Just like many of our readers, Scientific American editors love their pets and try to keep them out of our pictures. The funny things they do and how they settled into their domestic selves from their wild ancestors are things we like to learn about. Science dug up a lot about our furry friends this year.

How Dogs Learned to Chill Out and Love Humans

Scientists are trying to figure out how dogs became a constant companion to people. Dogs that are less related to their wolf ancestors have genetic changes that seem to lower their stress levels, according to researchers. The social-cognitive skills needed for human-dog bonding would have been developed by a Proto-Fido that was less cautious. That was the beginning of the process.

Big Dog, Small Dog

Dogs come in a wide range of sizes, from small to large. But scientists have been unable to pin down the genetic reasons for such a size span, until this year, when they announced a genetic variant that seems to be behind the breadth of canine sizes.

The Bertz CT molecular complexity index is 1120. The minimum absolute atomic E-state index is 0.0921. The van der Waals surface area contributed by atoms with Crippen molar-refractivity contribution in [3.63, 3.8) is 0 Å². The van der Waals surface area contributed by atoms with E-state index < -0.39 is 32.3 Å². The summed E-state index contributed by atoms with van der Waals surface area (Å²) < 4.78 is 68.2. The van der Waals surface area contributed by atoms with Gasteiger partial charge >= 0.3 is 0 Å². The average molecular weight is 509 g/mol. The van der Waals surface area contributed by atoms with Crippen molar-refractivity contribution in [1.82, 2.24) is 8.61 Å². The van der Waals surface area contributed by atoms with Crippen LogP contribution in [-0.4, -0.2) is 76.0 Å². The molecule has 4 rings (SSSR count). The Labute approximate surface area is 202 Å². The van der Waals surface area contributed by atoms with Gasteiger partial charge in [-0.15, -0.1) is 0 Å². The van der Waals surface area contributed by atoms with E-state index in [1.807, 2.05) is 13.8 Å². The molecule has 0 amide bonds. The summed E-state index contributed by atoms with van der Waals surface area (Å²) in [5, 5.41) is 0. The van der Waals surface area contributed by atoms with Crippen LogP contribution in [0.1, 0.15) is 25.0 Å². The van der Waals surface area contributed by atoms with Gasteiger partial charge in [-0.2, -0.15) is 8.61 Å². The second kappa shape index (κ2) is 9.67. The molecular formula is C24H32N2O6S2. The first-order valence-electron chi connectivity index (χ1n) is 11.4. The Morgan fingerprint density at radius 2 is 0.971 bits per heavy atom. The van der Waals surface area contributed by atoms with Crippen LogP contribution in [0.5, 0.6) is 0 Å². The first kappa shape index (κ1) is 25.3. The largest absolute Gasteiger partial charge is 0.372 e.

Justice for Kitties!

Cats can form strong bonds with their caretakers, just as dogs can. There are a number of signs that your feline friend is bonding with you.

Puppy Dog Eyes Are Real

It's nice to come home to a dog who is happy to see you. Humans want to cuddle and care for their dogs even more when they are with their people, according to new research.

Why Sheepdogs Herd and Pointers Point

The 350-plus dog breeds that exist today are each associated with a stereotypical behavior trait. For a new study out this year, researchers combed the deep ancestral relationships among breeds, as well as dog genomes and behavioral data, to show how certain genes are linked to specific behaviors. Certain coding regions of the genome can affect how the brain connects to one another. It is something to think about the next time your dog tries to herd you.

Dogs “Speak” Our Language

Dogs are often taught to obey verbal commands. They don't know how much human language they understand. Is it possible that they see words differently from other sounds? Dogs can differentiate Spanish from Hungarian, according to research this year. The dog is a good one.